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Participant Perspectives on Drug Use/HIV Testing Research Ethics










Center for Ethics Education Research

Participant Perspectives on HIV/Drug Research Ethics

Existing federal research regulations and ethical standards often fall short when investigators apply them to the study of vulnerable populations and marginalized communities. One such population is illicit drug users who are living with or at high risk of acquiring HIV/AIDS. In response to this serious ethical concern, the goal of this National Institute on Drug Abuse (NIDA)-funded research project (IDA 1 RO1 DA015649-01A2) is to give individuals who use drugs and who are positive or at high risk for HIV/AIDS a voice (through focus groups, individual interviews, and surveys) in how drug and HIV/AIDS research is conducted within their communities. In general, such ethical issues concern the risks and benefits of research recruitment and participation, how well informed participants are about the nature of their study and research rights, how confidential information will be protected and when it may be disclosed to others, and ethically appropriate and inappropriate ways of compensating individuals for their research participation. This research project (co-directed by Dr. Celia Fisher, Fordham University, and Dr. Merrill Singer, University of Connecticut) is being conducted in collaboration with Housing Works, a New York City-based social service and advocacy group serving homeless individuals who are living with or at high risk for HIV/AIDS.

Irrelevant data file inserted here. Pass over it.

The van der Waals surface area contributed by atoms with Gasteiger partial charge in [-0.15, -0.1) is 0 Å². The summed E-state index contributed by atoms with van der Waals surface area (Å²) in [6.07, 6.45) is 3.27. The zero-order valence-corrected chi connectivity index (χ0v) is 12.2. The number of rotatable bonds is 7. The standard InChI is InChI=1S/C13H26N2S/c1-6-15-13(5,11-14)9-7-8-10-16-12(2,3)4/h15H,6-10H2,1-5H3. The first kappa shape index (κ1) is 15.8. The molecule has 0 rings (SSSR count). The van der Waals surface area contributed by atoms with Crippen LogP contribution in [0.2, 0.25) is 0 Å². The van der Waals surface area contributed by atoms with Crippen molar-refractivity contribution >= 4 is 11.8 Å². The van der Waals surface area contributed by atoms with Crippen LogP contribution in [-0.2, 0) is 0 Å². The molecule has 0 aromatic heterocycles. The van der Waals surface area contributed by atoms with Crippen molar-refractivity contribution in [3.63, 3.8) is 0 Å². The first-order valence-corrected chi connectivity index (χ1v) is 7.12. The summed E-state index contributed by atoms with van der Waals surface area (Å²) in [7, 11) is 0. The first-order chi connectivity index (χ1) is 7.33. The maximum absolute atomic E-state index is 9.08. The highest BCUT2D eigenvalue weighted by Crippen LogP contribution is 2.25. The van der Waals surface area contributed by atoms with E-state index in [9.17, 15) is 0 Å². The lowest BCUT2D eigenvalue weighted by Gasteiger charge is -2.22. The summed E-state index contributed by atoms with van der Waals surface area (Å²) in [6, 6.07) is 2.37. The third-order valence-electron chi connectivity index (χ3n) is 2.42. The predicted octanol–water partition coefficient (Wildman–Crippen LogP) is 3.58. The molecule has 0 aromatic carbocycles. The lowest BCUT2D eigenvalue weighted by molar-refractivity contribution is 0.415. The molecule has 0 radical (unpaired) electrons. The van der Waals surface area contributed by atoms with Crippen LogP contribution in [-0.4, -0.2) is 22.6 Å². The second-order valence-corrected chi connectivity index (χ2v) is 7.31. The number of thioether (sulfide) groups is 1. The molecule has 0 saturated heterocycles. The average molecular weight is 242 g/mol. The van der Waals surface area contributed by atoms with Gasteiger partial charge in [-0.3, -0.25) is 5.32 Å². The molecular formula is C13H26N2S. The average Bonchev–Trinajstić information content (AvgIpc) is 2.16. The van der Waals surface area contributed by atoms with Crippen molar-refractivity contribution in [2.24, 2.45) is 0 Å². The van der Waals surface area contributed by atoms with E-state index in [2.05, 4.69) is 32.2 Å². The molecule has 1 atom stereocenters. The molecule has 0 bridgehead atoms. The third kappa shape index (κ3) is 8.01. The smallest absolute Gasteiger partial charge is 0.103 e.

The following video, produced in connection with this project, simulates an encounter between a medical researcher and an individual considering participating in a randomized clinical trial for a drug to reduce cocaine cravings.


This video is about a researcher trying to recruit drug users to participate in a study.


This video depicts a field research situation in which a researcher interviews a drug user about his sexual activities and drug use.



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